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NASA studying cooling problem on space station
Posted: December 11, 2013

One of the International Space Station's external coolant loops shut down Wednesday after sensors detected lower-than-expected temperatures, NASA officials said.

Credit: NASA TV
The loop's pump was reactivated, but a critical flow control valve apparently is not operating as expected, prompting flight controllers to shut down non-critical systems in the forward part of the complex to reduce the load on the operational coolant loop.

A NASA spokesman said the station's six-member crew is not in any danger and that operations are continuing in a near-normal fashion using coolant loop B to dissipate heat generated by the station's electrical systems.

But some equipment in the forward Harmony module, known as Node 2, and two lab modules that are attached to it -- the European Space Agency's Columbus laboratory and Japan's Kibo module -- cannot be fully cooled by loop B alone and some of those systems are being powered down to reduce the load on the coolant system.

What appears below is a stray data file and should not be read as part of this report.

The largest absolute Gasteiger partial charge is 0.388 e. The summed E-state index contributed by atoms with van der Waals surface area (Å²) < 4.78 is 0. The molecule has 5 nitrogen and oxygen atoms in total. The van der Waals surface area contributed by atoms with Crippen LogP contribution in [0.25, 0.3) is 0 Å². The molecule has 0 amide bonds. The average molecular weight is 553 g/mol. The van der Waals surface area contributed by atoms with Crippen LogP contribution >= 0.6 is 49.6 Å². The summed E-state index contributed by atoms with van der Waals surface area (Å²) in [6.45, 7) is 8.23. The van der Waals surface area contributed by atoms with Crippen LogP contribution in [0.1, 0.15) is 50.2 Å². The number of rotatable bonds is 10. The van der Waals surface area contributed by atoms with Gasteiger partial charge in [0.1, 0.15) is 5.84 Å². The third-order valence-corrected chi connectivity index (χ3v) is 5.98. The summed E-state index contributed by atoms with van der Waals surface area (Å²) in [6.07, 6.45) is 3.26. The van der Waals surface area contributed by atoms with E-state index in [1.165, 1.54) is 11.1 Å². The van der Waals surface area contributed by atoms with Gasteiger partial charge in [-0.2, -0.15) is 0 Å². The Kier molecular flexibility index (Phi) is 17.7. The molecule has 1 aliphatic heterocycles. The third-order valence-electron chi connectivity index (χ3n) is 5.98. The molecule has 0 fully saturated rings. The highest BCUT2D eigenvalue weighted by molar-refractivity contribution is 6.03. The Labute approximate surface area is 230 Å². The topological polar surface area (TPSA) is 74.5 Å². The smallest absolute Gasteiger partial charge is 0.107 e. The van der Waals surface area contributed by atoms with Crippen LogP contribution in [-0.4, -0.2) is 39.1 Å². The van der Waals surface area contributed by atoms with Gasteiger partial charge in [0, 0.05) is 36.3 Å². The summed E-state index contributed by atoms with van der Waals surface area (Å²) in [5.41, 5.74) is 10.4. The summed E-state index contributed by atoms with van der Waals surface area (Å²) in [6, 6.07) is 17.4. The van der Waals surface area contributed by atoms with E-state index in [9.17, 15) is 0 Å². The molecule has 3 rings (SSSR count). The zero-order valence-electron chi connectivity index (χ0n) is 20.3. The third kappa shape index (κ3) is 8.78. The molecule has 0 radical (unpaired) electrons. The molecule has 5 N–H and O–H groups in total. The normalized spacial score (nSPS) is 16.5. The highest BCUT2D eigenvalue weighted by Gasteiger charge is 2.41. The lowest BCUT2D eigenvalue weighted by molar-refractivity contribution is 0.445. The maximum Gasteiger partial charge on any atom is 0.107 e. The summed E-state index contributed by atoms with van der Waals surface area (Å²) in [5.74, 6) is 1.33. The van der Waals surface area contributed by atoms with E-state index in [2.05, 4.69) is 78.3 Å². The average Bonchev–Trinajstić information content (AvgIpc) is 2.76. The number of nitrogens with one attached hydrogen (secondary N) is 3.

It is not yet clear if the apparent problem with the flow control valve is the result of a hardware issue or the software that controls it. If it is software related, a NASA official said, engineers likely will come up with a work-around. If the hardware is at fault, a spacewalk could be required at some point to install a replacement.

In the meantime, NASA and Orbital Sciences Corp. are pressing ahead with plans to launch an unmanned Cygnus cargo ship Dec. 18, Orbital's first operational station resupply mission. Berthing at Harmony's Earth-facing port is expected Dec. 21, assuming no major disruptions because of the coolant system issue.

The space station uses ammonia circulating through a complex system of heat exchangers, plumbing and radiators to dissipate the heat generated by the lab's myriad electrical systems. Flight controllers can use excess capacity in one loop to cool components in the other, but not all systems can remain powered with a single operational coolant loop.

Given the lost redundancy, flight controllers and engineers are reviewing telemetry and working to come up with repair options as quickly as possible.